According to former roommate Timothy Chapman '79, Mead kept busy pulling pranks when he wasn't doing research as an undergrad. One time Mead scaled an outer library wall to hang a 10-foot-long papier mache pencil stub he'd made from the roof, while another time he convinced Chapman to climb one of the Patterson Field towers with him, "running all the way back to the dorm" when they got caught by Campus Safety. "He was a little more of a risk-taker than I was—all in the spirit of fun," Chapman says. "At the base of all his work, all his effort, it's just fun for him. He loves doing it. I think he's managed to carve out a life that he really likes."
After completing his M.D. in 1987 at the University of Colorado Health Sciences Center in Denver, Mead finished his residency in internal medicine in 1990 and served as an infectious diseases fellow at UC San Francisco for three years. In 1994 he received his master's of public health from UC Berkeley. An infectious-disease physician by training, Mead joined the CDC in Atlanta that same year as a staff epidemiologist. He initially focused on foodborne illnesses, which he calls "terrifically interesting" and "rewarding from a public health standpoint because you can track it, identify it, and stop it."
In 2000, Mead transferred to the CDC's Emergency Operations Center in Fort Collins. Zoonotic (spread between animals and humans), vector-borne (transmitted by insects like mosquitos and ticks), and enteric (intestinal) diseases are his game. He led the government response to anthrax in 2001, H1N1 in 2009, and Ebola in 2014—and before getting distracted by Zika, he was chief of epidemiology and surveillance for Lyme disease, which infects an estimated 300,000 Americans each year.
The CDC is working with international public health partners and state and local health departments to alert healthcare pro-viders and the public about Zika; post travel notices and travel-related guidance; provide state health laboratories with diagnostic tests; and monitor and report cases of Zika, which will help improve understanding of how and where the virus is spreading.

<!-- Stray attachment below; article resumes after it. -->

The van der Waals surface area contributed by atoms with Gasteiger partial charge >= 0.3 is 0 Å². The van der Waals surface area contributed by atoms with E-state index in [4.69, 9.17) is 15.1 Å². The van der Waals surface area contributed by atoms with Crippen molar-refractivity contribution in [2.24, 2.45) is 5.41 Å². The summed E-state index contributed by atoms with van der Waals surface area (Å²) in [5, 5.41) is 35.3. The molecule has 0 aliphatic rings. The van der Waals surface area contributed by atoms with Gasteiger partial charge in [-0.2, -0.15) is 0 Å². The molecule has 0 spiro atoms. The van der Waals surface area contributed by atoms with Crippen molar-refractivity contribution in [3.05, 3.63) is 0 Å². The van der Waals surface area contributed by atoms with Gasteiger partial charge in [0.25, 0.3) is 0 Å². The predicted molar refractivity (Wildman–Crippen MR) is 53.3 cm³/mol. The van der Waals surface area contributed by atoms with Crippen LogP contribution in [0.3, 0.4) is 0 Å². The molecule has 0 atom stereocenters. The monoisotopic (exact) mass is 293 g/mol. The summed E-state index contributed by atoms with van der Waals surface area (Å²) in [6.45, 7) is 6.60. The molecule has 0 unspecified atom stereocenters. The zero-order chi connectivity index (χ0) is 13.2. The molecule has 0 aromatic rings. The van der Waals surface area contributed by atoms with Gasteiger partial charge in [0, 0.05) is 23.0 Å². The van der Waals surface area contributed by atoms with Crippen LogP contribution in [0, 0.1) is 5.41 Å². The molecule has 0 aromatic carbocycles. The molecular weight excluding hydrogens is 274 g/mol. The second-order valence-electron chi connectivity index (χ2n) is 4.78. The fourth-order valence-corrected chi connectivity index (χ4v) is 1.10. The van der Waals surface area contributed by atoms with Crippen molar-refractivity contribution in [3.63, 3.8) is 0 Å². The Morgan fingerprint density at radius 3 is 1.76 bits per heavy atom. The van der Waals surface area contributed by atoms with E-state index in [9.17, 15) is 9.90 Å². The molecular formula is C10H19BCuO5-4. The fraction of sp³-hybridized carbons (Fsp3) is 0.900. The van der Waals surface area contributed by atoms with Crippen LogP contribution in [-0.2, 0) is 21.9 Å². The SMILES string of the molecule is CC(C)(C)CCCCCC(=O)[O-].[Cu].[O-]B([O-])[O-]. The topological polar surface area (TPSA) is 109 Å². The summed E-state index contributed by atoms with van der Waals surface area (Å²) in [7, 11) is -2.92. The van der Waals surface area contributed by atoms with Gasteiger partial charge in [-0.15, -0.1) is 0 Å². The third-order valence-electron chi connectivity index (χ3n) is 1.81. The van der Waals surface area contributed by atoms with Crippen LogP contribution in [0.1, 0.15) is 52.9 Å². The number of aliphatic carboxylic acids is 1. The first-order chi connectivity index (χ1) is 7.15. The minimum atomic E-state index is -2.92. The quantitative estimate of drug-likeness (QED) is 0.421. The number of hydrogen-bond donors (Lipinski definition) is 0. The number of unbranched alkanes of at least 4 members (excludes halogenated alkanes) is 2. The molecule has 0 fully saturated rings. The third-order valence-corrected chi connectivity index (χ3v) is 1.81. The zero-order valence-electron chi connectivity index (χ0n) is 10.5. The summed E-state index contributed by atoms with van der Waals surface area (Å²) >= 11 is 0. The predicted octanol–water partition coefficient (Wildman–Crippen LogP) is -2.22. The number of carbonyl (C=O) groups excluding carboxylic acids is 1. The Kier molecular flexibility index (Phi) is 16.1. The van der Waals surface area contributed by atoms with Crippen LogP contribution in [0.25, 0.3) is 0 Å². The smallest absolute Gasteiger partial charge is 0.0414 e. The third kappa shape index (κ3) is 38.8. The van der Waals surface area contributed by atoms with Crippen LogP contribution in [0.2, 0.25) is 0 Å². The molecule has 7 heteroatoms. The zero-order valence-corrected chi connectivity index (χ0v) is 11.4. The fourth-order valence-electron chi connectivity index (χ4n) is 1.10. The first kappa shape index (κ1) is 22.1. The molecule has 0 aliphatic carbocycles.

That last area is where Mead steps in. It is his role to track where and how Zika is spreading in the United States. "In response to Zika, the CDC has activated its emergency response center in Atlanta and has brought together a variety of people," Mead says. "I was volunteered to help out with the epidemiological aspects. The team deals with surveillance of cases and some of the analytics of some of the cases that go on—Zika as a cause of Guillain-Barre or microcephaly, for example."
Most recently, Mead has been examining semen samples of men in the United States who have been infected with Zika to try to determine how the virus is being sexually transmitted—"which is quite unprecedented," he says. "Other viruses have never really been known to be spread sexually, only through mosquitos, so it's quite a remarkable difference. There's a lot we don't know about it, including how long men have it in their semen and if it is constantly there or if it kind of comes and goes."
Leading up to the Summer Olympics, there was much debate about whether the games should be held in Rio de Janeiro, given the ongoing outbreak there. The CDC concluded that "for most countries and for the most part, the additional travel to Brazil is actually fairly minimal compared to existing travel," Mead says. "Having the Olympics in an affected area does not substantially increase the number of people exposed to the virus, simply because a number of people go to those countries every day anyway."
With statistical models showing a widespread outbreak in the United States unlikely, why has Zika got people so spooked? "I think probably it is just the uncertainly of it," Mead says. "It's clear there's a great deal we don't know about this virus. The trajectory about this epidemic is always a little difficult to anticipate. Whether it will become highly endemic in certain areas of the Americas or will sort of burn out and become rare, we don't know. That uncertainty is troubling for everyone. And, obviously it has devastating short- and long-term consequences for individual patients—mostly for infants."
Having spearheaded the CDC's response to numerous public health crises, Mead offers this advice to those still frightened by Zika: "I think there are precautions people should be aware of, particularly pregnant women. We recommend that pregnant women not travel to affected areas because of potential consequences to the fetus. But in terms of sort of panic in the streets, hopefully that will not be the case. Panic is never particularly helpful in any circumstance."